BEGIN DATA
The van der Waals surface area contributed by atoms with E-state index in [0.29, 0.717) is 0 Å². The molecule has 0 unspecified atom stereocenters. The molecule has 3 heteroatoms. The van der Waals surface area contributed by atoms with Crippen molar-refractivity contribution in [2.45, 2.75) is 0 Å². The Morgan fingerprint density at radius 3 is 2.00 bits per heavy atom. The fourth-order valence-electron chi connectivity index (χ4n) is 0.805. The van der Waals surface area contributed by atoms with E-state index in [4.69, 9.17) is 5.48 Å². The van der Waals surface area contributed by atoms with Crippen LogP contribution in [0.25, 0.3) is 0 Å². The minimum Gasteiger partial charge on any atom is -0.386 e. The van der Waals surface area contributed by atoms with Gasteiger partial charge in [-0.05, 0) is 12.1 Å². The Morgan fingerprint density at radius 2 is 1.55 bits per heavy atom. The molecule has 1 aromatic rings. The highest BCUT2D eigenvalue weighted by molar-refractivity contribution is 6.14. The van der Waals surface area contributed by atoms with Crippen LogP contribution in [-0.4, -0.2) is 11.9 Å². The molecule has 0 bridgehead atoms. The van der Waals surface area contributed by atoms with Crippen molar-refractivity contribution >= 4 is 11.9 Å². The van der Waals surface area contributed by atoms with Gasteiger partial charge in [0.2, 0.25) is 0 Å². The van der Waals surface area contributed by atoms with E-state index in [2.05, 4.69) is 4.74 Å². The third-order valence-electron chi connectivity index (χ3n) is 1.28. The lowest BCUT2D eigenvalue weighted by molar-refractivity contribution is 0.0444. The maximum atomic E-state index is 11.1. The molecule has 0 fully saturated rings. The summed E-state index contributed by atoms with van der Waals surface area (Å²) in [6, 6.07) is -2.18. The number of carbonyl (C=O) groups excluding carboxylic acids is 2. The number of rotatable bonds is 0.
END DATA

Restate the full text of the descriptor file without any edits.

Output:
The van der Waals surface area contributed by atoms with E-state index in [0.29, 0.717) is 0 Å². The molecule has 0 unspecified atom stereocenters. The molecule has 3 heteroatoms. The van der Waals surface area contributed by atoms with Crippen molar-refractivity contribution in [2.45, 2.75) is 0 Å². The Morgan fingerprint density at radius 3 is 2.00 bits per heavy atom. The fourth-order valence-electron chi connectivity index (χ4n) is 0.805. The van der Waals surface area contributed by atoms with E-state index in [4.69, 9.17) is 5.48 Å². The van der Waals surface area contributed by atoms with Crippen LogP contribution in [0.25, 0.3) is 0 Å². The minimum Gasteiger partial charge on any atom is -0.386 e. The van der Waals surface area contributed by atoms with Gasteiger partial charge in [-0.05, 0) is 12.1 Å². The Morgan fingerprint density at radius 2 is 1.55 bits per heavy atom. The molecule has 1 aromatic rings. The highest BCUT2D eigenvalue weighted by molar-refractivity contribution is 6.14. The van der Waals surface area contributed by atoms with Crippen LogP contribution in [-0.4, -0.2) is 11.9 Å². The molecule has 0 bridgehead atoms. The van der Waals surface area contributed by atoms with Crippen molar-refractivity contribution >= 4 is 11.9 Å². The van der Waals surface area contributed by atoms with Gasteiger partial charge in [0.2, 0.25) is 0 Å². The van der Waals surface area contributed by atoms with E-state index in [2.05, 4.69) is 4.74 Å². The third-order valence-electron chi connectivity index (χ3n) is 1.28. The lowest BCUT2D eigenvalue weighted by molar-refractivity contribution is 0.0444. The maximum atomic E-state index is 11.1. The molecule has 0 fully saturated rings. The summed E-state index contributed by atoms with van der Waals surface area (Å²) in [6, 6.07) is -2.18. The number of carbonyl (C=O) groups excluding carboxylic acids is 2. The number of rotatable bonds is 0.